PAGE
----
It is noteworthy that, among Sema naga there is an ethical norm involved with this particular design, when one person is wearing this shwal he or she needs to behave politely, avoid any in-toxic consummation, telling lie, quarrelling with others. Therefore, this particular design is used only in auspicious occasions like marriage, festivals, etc. There is a practice of using a shawl with combination of black and blue colour among the Lotha Nagas.  This particular design is for the elderly male, having more physical strength. So it is for the strongest elderly male of the community. There is an institutions to have this particular shawl -- one has to carry a stone from hills to his home and install the stone in front of the house. After that a ritual is performed in presence of the community when ritualistically handprint of the person is put on the rock. Then the community offers the particular shawl to him. Here, the colour of the black indicates absence of selfishness and blue is the representation of the character of trustworthiness, dependability and commitment. On the other hand, there is another shawl with combination of white and blue among Lotha Nagas. Here white is the base colour designed with blue stripes. This is also used by elderly male person of the community and is a representation of purity, neutrality, dependability and commitment in combination, an ethical concern for every elderly person.

Photo- Jayanta Kumar Sarma 

Moreover, common forms of textile designs embody motives which reflect the characteristics of symbols. Such motives can be classified as geometric, realistic or natural, abstracts and stylized. In case of the textile design of North Eastern Region of India, geometric and realistic or natural design are very prominent  but there are some examples of abstract design and stylized design evolved in cases of cultural transformation and assimilation only.

Usually geometric forms as line, triangle and circle are commonly observed. Lines are prominent in the margin area to frame a boundary, followed by other motives. Usually simulation of animal forms is observed in many designs, as in the case of Monpa, Morom Naga, and Bodos etc.

Photo- Jayanta Kumar Sarma

In case Monpas, they adopt the shape of animals like yak, hill birds, pony that are part of their life. Morom Nagas who are mainly inhabitant of Senapati district of Manipur, have adopted shapes of elephant, birds in their designs. Such designs follow some geometric forms to create a uniformity with other geometric forms which is in combination of the total design. Many a times, eye of an animal is considered as the symbol of source of positivity, peace and prosperity in design like Yak eye in Monpa design and Pigeon eye in Bodo design. Similarly, different floral shapes are also adopted in designs like fern leaves in Bodo design and circular arrangement of flower petal. Interestingly, in Monpa design there is a significant use of different hues of blue on red backdrop in their dress design, which is the imprint of high altitudinal blue flowers overt in shrubs and herbs during dry winter periods.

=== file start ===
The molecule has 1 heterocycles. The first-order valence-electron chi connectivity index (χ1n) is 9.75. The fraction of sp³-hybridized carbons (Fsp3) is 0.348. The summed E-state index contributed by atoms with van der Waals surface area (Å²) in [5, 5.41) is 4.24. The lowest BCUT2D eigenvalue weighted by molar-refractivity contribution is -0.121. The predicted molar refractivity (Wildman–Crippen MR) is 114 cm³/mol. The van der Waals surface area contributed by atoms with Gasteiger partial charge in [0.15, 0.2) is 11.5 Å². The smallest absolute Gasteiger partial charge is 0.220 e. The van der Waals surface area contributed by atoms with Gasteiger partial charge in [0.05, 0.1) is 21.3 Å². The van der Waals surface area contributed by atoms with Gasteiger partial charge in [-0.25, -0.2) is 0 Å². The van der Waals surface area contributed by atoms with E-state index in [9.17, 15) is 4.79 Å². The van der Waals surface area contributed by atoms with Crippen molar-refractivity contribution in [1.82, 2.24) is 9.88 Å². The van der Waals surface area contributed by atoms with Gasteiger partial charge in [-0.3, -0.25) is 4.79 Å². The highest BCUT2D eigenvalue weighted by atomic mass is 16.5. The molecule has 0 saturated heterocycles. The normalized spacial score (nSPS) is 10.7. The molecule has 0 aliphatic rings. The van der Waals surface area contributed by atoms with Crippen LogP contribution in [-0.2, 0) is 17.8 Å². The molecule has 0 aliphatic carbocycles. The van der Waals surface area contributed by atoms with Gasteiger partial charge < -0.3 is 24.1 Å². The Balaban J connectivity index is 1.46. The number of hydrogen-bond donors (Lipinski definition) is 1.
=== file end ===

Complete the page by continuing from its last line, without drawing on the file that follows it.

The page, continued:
Photo- Jayanta Kumar Sarma

Sometime, design also represents culturally embedded   customary practices. For example, Karbi community uses a particular ‘chadar’ used to welcome the new bride when she comes to groom’s house after the marriage. This ‘chadar’ is called as ‘Inkia Namang’. This is designed with different flora and fauna, prominently deer, monkey, jungle fowl, fish, fern, taro leaf etc.  The cultural practices symbolically reflect the beliefs that new bride will bring prosperity to the groom’s family and this prosperity is linked to flora and fauna of the eco-system where they live in, means - if this flora and fauna grows well, ecosystem will be protected and sustainability maintained.

Photo- Jayanta Kumar Sarma

Above mentioned are some examples only. Many other designs and forms are in vogue among the indigenous ethnic groups in their traditional textile practices. It is the reflection of the richness of the cultural system of the region, how cultural framework is perceived in nature around them and how such imprints are carried in their handloom products. These designs also reflect the repository of creativity and indigenous knowledge of the communities of the region.

There is a need for documentation of all these designs with appropriate cataloguing and interpretation. Such information may help in planning and renovation of handloom practices of the region in the perspectives of growing demands for environment sensitive designs and products in contemporary fashion world. 

Jayanta Kumar Sarma

( Jayanta Kumar Sarma is a freelance consultant in the area of Environment and Development and  he has been working with NGO, Educational Institutions, private entrepreneurial farm and government agencies of North-east region. He did his Post graduation in Geography from Gauhati University and Post Master in Natural Resource Management from IIFM. He can be reached at jksbeltola@gmail.com )